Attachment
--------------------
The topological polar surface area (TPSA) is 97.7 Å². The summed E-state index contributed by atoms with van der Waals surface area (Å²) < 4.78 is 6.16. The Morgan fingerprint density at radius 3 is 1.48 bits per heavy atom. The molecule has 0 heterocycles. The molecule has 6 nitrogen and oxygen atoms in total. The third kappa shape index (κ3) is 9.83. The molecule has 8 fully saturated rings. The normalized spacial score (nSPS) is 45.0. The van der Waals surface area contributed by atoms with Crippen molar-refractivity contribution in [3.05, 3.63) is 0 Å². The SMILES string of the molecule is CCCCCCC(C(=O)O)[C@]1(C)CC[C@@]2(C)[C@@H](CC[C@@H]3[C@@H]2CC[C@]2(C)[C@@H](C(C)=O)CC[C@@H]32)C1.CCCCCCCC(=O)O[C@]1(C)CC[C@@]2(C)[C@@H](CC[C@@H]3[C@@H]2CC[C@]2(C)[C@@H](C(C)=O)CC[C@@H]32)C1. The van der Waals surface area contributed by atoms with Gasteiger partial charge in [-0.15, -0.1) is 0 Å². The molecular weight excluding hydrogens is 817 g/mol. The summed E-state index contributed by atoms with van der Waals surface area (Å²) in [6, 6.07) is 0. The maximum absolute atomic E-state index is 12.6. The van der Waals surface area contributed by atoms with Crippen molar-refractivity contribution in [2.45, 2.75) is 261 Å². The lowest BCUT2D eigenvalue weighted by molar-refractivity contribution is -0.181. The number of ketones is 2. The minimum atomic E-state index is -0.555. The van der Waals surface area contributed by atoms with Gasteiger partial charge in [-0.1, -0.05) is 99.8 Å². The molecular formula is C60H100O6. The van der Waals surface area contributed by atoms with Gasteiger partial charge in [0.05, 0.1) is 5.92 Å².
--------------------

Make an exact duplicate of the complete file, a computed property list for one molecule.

The topological polar surface area (TPSA) is 97.7 Å². The summed E-state index contributed by atoms with van der Waals surface area (Å²) < 4.78 is 6.16. The Morgan fingerprint density at radius 3 is 1.48 bits per heavy atom. The molecule has 0 heterocycles. The molecule has 6 nitrogen and oxygen atoms in total. The third kappa shape index (κ3) is 9.83. The molecule has 8 fully saturated rings. The normalized spacial score (nSPS) is 45.0. The van der Waals surface area contributed by atoms with Crippen molar-refractivity contribution in [3.05, 3.63) is 0 Å². The SMILES string of the molecule is CCCCCCC(C(=O)O)[C@]1(C)CC[C@@]2(C)[C@@H](CC[C@@H]3[C@@H]2CC[C@]2(C)[C@@H](C(C)=O)CC[C@@H]32)C1.CCCCCCCC(=O)O[C@]1(C)CC[C@@]2(C)[C@@H](CC[C@@H]3[C@@H]2CC[C@]2(C)[C@@H](C(C)=O)CC[C@@H]32)C1. The van der Waals surface area contributed by atoms with Gasteiger partial charge in [-0.15, -0.1) is 0 Å². The molecular weight excluding hydrogens is 817 g/mol. The summed E-state index contributed by atoms with van der Waals surface area (Å²) in [6, 6.07) is 0. The maximum absolute atomic E-state index is 12.6. The van der Waals surface area contributed by atoms with Crippen molar-refractivity contribution in [2.45, 2.75) is 261 Å². The lowest BCUT2D eigenvalue weighted by molar-refractivity contribution is -0.181. The number of ketones is 2. The minimum atomic E-state index is -0.555. The van der Waals surface area contributed by atoms with Gasteiger partial charge in [-0.1, -0.05) is 99.8 Å². The molecular formula is C60H100O6. The van der Waals surface area contributed by atoms with Gasteiger partial charge in [0.05, 0.1) is 5.92 Å².